The Himalayan territory’s saffron is famed as the world’s finest, but even local consumers are turning to Iranian imports as Kashmiri produce sinks in quantity – and hence rises in price – due to a decade and a half of war.
“Saffron from Iran is not only being sold in major Indian cities, but also in Kashmir,” Ghulam Muhammad Bhat, the president of Kashmir’s saffron growers association said.
Saffron, the dried orange stigmas of the purple crocus flower, is used in pinches in South Asian, Iranian and Arab cuisine, particularly rice and sweets. Its name comes from the Arabic word “Safra” meaning yellow.
Iranian saffron sells in India for 25,000 rupees ($550 dollars) a kilogramme, compared with 40,000 rupees ($885) a kilogramme for Kashmiri saffron.
“Let me assure you that ours is the best stuff,” Bhat boasted, pointing to a signpost reading, “World’s best saffron grows here.”
The saffron fields are 16km south of the summer capital Srinagar.
“This signpost has not been put here by the government for fun. Our saffron is rich in flavour, taste and colour,” he said, as hundreds of men, women and children bent to pluck fresh crocus.
Bhat said Iran had less land under cultivation for saffron than
Kashmir, but the yield there was four times as high because of irrigation.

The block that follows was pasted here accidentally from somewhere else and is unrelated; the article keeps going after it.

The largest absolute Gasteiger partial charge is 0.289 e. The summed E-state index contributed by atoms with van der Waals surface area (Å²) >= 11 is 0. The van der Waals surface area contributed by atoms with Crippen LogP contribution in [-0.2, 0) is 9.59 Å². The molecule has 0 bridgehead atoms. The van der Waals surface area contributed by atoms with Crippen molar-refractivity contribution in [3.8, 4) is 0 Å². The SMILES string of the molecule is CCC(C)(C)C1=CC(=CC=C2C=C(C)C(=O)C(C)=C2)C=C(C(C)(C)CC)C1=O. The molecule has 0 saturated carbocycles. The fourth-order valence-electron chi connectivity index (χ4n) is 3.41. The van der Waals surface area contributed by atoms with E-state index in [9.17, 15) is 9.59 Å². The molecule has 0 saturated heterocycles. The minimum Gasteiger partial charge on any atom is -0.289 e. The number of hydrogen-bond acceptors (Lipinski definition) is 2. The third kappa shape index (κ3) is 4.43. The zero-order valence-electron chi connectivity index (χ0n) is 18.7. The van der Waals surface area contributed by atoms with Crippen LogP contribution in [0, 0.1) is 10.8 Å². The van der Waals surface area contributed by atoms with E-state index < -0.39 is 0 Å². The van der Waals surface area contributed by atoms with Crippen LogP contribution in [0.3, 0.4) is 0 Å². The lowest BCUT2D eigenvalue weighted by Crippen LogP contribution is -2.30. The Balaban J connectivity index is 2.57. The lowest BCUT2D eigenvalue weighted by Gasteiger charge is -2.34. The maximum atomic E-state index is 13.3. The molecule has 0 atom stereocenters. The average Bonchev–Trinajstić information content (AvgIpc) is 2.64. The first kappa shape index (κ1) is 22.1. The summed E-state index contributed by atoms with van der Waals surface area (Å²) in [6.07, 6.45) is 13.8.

“In Kashmir, we are totally dependent on rainwater.”
Saffron is the dried stigma of the
Saffron is a major employer in Kashmir and is cultivated in 226 villages. But production that was 40,000kg a year in the early 1990s has slumped to 8000kg annually.
Bhat said production could touch between 13,000 and 15,000kg this year due to heavy rains, but that the government needed to provide modern irrigation if the industry is to recover.
The Kashmiri families who spend their days collecting the flowers and painstakingly plucking off the saffron stigmas are even more pessimistic.
“There was some rain this year, but it didn’t matter at all as
the land was totally dry and consumed the rainwater very fast,” said Ghulam Hassan Yatoo from neighbouring Patlibagh village, where in the distance dozens of women and children sang as they picked flowers.
Adults can each pick between five and seven kilogrammes of flowers a day, but often enlist their children to help.
“We know our saffron is the best, but many in India have started buying Iranian saffron, hitting our trade badly,” said Abd al-Samad, 60, whose nephew Showket Ahmad skipped school to work the fields for a day.
“We have been left at God’s mercy. If it rains we have some
produce and if it doesn’t we’re finished,” he said. “Irrigation
would do wonders to our trade”.
Authorities drew up a plan in the late 1980s to provide irrigation for the saffron fields, but implementation was stopped after the eruption in 1989 of the separatist insurgency that has since claimed tens of thousands of lives.
Saffron is also cultivated in southern Europe, particularly Spain, and is used in a number of Mediterranean dishes.